Photo via Intel

Intel’s decision could have impacted the security of devices in the U.S.

Just after the new year, we learned of some significant Intel chip flaws that left computers and mobile devices vulnerable to two attacks known as Meltdown and Spectre. When Intel discovered the issue, the company may have made a critical misstep from a national security standpoint: It alerted Chinese customers and a small number of companies, including Chinese firms Alibaba and Lenovo, about its chip security issues before disclosing the vulnerability to the U.S. government, the Wall Street Journal reports.

In such a situation, it is OK for a company to reach out to customers first so that they’re able to develop patches and mitigate security concerns as quickly as possible before the news goes public. In this case, though, Intel’s original disclosure plans fell apart when news of the vulnerability leaked sooner than anticipated; the company wasn’t able to alert all of the companies it had originally planned.

“The Google Project Zero team and impacted vendors, including Intel, followed best practices of responsible and coordinated disclosure,” an Intel spokesperson said. “Standard and well-established practice on initial disclosure is to work with industry participants to develop solutions and deploy fixes ahead of publication. In this case, news of the exploit was reported ahead of the industry coalition’s intended public disclosure date at which point Intel immediately engaged the U.S. government and others.”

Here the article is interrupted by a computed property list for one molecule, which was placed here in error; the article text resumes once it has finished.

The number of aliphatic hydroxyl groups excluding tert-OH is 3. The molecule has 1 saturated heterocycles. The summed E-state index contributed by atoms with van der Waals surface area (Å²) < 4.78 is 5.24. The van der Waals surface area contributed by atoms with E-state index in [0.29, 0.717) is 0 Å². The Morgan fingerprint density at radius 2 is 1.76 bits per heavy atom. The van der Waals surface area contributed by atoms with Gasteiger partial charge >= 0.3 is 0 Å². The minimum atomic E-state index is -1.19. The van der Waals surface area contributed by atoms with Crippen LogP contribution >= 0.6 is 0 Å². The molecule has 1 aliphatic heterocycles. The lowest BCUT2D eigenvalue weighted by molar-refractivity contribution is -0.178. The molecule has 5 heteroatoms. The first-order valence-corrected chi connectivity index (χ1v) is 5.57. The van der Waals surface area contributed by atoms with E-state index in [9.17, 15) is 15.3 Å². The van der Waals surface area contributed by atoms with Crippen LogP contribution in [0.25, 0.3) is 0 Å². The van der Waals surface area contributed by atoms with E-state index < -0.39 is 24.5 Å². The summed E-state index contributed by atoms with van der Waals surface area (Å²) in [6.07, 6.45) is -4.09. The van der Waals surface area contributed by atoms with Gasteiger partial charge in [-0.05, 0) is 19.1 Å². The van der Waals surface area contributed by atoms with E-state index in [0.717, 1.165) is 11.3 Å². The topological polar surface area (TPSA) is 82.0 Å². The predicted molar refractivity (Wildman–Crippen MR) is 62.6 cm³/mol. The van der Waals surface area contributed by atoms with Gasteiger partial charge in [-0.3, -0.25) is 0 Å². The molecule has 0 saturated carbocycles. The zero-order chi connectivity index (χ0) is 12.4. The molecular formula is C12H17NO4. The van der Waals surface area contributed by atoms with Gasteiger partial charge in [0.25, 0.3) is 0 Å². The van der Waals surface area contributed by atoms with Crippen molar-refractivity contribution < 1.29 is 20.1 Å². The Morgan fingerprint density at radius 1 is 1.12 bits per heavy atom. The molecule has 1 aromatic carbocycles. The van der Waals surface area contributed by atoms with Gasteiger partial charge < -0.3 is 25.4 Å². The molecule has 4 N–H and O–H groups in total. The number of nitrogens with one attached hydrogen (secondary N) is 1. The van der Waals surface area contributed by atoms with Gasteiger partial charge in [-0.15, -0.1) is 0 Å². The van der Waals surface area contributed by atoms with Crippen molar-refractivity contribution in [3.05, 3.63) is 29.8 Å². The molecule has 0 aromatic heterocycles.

Some security researchers expressed concern that in alerting Chinese companies before the U.S. government, the Chinese government may have been able to exploit the security holes before patches were made widely available. At this point, there doesn’t seem to be evidence that the information was misused.

Intel currently faces several class-action lawsuits regarding Meltdown and Spectre, which affect nearly every desktop and mobile computing device on the planet. The suits allege Intel failed to fix the security flaws and failed to disclose the vulnerabilities in a timely fashion, and want compensation for the resulting slowed device performance anticipated in many devices. The chip flaw actually isn’t unique to Intel chips, though—it was also found in AMD, ARM, and other chip manufacturers’ products, too.

The best way to protect your devices and your data is to stay up to date with security updates. At this point, most OS makers, including Apple, Microsoft, and Google, have distributed patches to guard against most, if not all, of the threats posed by Spectre and Meltdown.

H/T the Wall Street Journal

Christina Bonnington

Christina Bonnington

Christina Bonnington is a tech reporter who specializes in consumer gadgets, apps, and the trends shaping the technology industry. Her work has also appeared in Gizmodo, Wired, Refinery29, Slate, Bicycling, and Outside Magazine. She is based in the San Francisco Bay Area and has a background in electrical engineering.

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